Describe how a cell propagates a signal
Once a ligand binds to a receptor, the signal is transmitted through the membrane and into the cytoplasm. Continuation of a signal in this manner is called signal transduction. Signal transduction only occurs with cell-surface receptors because internal receptors are able to interact directly with DNA in the nucleus to initiate protein synthesis.
When a ligand binds to its receptor, conformational changes occur that affect the receptor’s intracellular domain. Conformational changes of the extracellular domain upon ligand binding can propagate through the membrane region of the receptor and lead to activation of the intracellular domain or its associated proteins. In some cases, binding of the ligand causes dimerization of the receptor, which means that two receptors bind to each other to form a stable complex called a dimer. A dimer is a chemical compound formed when two molecules (often identical) join together. The binding of the receptors in this manner enables their intracellular domains to come into close contact and activate each other.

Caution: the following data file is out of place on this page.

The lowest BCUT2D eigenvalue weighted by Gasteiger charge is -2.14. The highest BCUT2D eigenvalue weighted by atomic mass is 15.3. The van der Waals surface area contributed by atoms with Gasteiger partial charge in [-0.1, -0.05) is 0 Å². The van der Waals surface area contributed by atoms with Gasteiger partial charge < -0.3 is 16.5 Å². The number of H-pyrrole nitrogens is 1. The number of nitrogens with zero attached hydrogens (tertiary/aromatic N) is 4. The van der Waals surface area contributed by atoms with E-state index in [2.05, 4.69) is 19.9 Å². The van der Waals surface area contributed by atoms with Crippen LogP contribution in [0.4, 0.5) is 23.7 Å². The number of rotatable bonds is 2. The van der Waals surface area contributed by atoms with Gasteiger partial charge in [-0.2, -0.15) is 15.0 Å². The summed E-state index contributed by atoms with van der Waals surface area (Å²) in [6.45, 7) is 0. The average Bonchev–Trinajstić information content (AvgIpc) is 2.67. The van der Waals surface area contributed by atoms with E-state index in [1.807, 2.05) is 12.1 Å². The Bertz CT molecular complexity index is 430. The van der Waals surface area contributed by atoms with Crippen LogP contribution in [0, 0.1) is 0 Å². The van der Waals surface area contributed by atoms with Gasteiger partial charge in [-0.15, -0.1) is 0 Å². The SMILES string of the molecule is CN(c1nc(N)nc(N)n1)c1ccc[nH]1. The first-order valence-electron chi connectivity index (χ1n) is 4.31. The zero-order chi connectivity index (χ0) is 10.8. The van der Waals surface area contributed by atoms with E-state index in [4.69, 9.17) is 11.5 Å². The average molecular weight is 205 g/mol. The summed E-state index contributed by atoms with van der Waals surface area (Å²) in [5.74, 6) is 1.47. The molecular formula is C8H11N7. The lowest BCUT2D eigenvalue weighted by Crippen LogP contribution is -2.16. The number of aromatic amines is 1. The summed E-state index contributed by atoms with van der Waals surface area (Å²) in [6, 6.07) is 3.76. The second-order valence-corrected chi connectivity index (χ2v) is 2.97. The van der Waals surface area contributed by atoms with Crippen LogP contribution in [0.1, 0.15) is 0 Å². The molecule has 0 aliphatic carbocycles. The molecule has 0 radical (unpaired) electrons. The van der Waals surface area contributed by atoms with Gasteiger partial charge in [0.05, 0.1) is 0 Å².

What You’ll Learn to Do
- Explain how the binding of a ligand initiates signal transduction throughout a cell
- Recognize the role of phosphorylation in the transmission of intracellular signals
- Evaluate the role of second messengers in signal transmission
The learning activities for this section include the following:
- Binding Initiates a Signaling Pathway
- Methods of Intracellular Signaling
- Self Check: Propagation of the Signal